Simulation of Chemical EOR Processes for the Ratqa Lower Fars Heavy Oil Field in Kuwait: Multi-Scenario Results and Discussions
- M. T. Al-Murayri (Kuwait Oil Company) | A. A. Hassan (Kuwait Oil Company) | N. M. Al-Tameemi (Kuwait Oil Company) | R. G. Lara (Kuwait Oil Company) | A. Al-Sane (Kuwait Oil Company) | G. Suzanne (The EOR Alliance) | M. Lantoine (The EOR Alliance)
- Document ID
- Society of Petroleum Engineers
- SPE Heavy Oil Conference and Exhibition, 6-8 December, Kuwait City, Kuwait
- Publication Date
- Document Type
- Conference Paper
- 2016. Society of Petroleum Engineers
- 5.4.1 Waterflooding, 5.4 Improved and Enhanced Recovery, 5.7.2 Recovery Factors, 5.5 Reservoir Simulation, 2 Well completion, 5.4 Improved and Enhanced Recovery, 5.3.2 Multiphase Flow, 5.7 Reserves Evaluation, 5 Reservoir Desciption & Dynamics, 2.5.2 Fracturing Materials (Fluids, Proppant), 2.4 Hydraulic Fracturing
- Kuwait, Simulation, Heavy Oil, Enhanced Oil Recovery (EOR), Chemical Flooding
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This paper presents the results of a multi-scenario approach that involves the simulation of chemical EOR processes (polymer- and surfactant-based) for the Ratqa Lower Fars heavy oil (200-1000 cP) field in Kuwait, in order to evaluate the viability of implementing an appropriate chemical EOR strategy. Both technical and economic results are discussed.
The approach used involves the simulation of various chemical EOR scenarios (injection of chemical slugs with different durations and concentrations) using several wells patterns (inverted 5-spot, inverted 9-spot, inverted 7-spot with vertical wells, line-drive with horizontal wells) covering various sizes in terms of area. Preliminary simulations of depletion and waterflooding scenarios were also conducted, as base cases to be compared to.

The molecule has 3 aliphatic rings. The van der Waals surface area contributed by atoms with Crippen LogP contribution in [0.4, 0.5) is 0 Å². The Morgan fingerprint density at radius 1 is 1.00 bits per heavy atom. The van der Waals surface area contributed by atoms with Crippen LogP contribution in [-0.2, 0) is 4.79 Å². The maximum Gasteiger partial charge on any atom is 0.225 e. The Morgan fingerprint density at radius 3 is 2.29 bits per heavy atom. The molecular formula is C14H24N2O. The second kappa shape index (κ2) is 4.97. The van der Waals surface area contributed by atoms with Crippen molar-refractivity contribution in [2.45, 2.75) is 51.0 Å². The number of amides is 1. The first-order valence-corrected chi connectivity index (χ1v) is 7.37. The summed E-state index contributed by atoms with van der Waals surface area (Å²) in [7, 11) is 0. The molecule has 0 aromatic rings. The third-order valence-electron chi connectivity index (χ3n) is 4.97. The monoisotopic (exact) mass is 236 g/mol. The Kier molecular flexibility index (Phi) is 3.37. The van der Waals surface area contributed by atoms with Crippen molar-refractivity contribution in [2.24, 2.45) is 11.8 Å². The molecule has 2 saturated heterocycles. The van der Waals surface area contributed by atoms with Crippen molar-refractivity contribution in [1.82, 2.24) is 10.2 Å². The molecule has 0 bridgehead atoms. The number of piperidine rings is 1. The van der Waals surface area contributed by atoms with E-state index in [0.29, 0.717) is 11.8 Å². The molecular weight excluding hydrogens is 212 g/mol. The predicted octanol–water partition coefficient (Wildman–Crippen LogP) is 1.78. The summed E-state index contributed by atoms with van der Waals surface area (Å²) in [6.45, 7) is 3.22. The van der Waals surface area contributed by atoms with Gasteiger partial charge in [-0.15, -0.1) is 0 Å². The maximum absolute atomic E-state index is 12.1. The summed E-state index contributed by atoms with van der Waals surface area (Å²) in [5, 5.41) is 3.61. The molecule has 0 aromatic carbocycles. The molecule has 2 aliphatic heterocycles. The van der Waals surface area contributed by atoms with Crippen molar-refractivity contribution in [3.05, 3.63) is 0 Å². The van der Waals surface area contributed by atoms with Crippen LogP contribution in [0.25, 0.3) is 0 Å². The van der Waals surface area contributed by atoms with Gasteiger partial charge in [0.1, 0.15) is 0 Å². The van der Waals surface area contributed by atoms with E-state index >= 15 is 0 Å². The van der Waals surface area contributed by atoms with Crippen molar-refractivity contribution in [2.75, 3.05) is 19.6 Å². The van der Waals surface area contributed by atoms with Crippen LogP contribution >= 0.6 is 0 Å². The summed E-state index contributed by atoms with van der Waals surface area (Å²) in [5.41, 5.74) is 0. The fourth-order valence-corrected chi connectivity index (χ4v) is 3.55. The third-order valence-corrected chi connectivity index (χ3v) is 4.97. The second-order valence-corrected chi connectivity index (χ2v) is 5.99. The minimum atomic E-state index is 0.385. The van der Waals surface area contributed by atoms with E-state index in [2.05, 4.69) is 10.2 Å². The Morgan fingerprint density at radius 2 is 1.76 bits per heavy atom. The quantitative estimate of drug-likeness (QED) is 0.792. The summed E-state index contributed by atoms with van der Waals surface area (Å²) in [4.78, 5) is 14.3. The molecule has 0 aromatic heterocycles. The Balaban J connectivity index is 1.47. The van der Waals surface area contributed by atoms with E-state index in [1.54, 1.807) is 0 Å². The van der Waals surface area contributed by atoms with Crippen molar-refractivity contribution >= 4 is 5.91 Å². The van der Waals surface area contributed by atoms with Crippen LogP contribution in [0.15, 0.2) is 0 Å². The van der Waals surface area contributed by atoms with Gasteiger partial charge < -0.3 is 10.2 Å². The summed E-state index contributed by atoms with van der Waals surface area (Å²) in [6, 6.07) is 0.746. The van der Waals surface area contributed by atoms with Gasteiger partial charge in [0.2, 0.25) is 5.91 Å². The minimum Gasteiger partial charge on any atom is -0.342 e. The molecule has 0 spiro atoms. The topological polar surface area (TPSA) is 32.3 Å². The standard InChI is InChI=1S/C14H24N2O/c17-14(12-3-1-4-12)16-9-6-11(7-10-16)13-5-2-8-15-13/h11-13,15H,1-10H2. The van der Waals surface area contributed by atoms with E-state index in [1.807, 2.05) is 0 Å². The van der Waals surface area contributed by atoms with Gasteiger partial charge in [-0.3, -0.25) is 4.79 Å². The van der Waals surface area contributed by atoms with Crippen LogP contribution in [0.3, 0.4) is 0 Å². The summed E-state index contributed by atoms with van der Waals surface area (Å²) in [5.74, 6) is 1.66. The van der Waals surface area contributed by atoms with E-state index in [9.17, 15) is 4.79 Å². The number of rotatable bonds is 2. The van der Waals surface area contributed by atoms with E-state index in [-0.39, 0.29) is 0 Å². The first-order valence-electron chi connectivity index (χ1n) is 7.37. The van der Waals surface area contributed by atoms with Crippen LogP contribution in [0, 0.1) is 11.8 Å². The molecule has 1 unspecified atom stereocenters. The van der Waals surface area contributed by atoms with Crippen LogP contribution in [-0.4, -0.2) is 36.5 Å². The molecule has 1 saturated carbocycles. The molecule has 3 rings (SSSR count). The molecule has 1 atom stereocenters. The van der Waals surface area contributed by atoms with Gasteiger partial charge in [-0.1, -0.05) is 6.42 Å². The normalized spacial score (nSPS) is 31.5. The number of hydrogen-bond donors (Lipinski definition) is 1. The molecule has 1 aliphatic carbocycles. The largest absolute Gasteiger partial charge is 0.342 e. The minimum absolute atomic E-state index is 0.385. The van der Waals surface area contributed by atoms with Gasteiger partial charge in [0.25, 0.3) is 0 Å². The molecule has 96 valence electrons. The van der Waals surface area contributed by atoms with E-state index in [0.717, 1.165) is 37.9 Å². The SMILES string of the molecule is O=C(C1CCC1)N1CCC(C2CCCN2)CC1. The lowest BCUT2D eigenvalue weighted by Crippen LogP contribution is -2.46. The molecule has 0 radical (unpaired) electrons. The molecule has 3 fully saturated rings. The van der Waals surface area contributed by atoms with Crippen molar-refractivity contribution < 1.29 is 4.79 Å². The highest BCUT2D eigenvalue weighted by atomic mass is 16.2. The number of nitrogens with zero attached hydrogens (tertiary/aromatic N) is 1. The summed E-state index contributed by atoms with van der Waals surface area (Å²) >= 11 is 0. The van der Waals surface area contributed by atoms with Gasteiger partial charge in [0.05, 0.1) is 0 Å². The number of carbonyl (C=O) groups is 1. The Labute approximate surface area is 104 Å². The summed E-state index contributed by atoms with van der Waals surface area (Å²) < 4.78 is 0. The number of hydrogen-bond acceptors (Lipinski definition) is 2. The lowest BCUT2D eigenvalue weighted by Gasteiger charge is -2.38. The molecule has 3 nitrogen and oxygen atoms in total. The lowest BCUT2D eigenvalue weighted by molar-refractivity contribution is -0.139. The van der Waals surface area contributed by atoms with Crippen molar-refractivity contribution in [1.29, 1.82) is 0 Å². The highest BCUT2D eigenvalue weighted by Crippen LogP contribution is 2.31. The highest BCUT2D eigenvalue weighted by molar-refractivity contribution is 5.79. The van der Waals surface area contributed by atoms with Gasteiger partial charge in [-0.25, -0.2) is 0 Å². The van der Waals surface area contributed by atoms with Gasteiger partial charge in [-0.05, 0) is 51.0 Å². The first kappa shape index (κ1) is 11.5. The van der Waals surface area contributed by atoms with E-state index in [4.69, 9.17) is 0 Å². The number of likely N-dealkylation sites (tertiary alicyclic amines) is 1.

Hundreds of EOR scenarios were hence simulated and compared using economic indicators such as the final recovery factor and the cost of chemicals per additional barrel of oil produced, compared to the waterflooding base case scenario.
The analysis of the different simulated scenarios shows that due to injectivity issues (low maximum injection pressure to prevent the shale cap rock from being fractured), inverted patterns (inverted 9-spot and especially inverted 7-spot) had to be considered to enhance overall performance and reach promising recovery factors using chemical EOR methods.
It is also shown that the impact of the pattern area for the same pattern type (inverted 7-spot configuration) is of paramount importance to the final recovery factor obtained after a fixed simulation duration (20 years in the present case). While the overall efficiency of each EOR process - in terms of recovery factor as a function of the injected solution expressed in pore volume - is kept similar when varying the pattern area, the pattern size is directly linked to the final recovery. Indeed when the pattern area is increased, a smaller volume (in terms of pore volume) of chemical solution can be injected in a fixed timeframe.
Finally, the use of simplified economic indicators allowed comparing different EOR processes (polymer and surfactant-polymer) and potential patterns in order to find the most promising configuration in preparation for field implementation.
The proposed approach is new as it presents and discusses for the first time the results of a detailed simulation study to evaluate the potential application of chemical EOR processes at the Ratqa Lower Fars heavy oil field in Kuwait. The results of this study are promising and clearly demonstrate the potential applicability of chemical EOR processes in similar heavy oil reservoirs.
|File Size||3 MB||Number of Pages||24|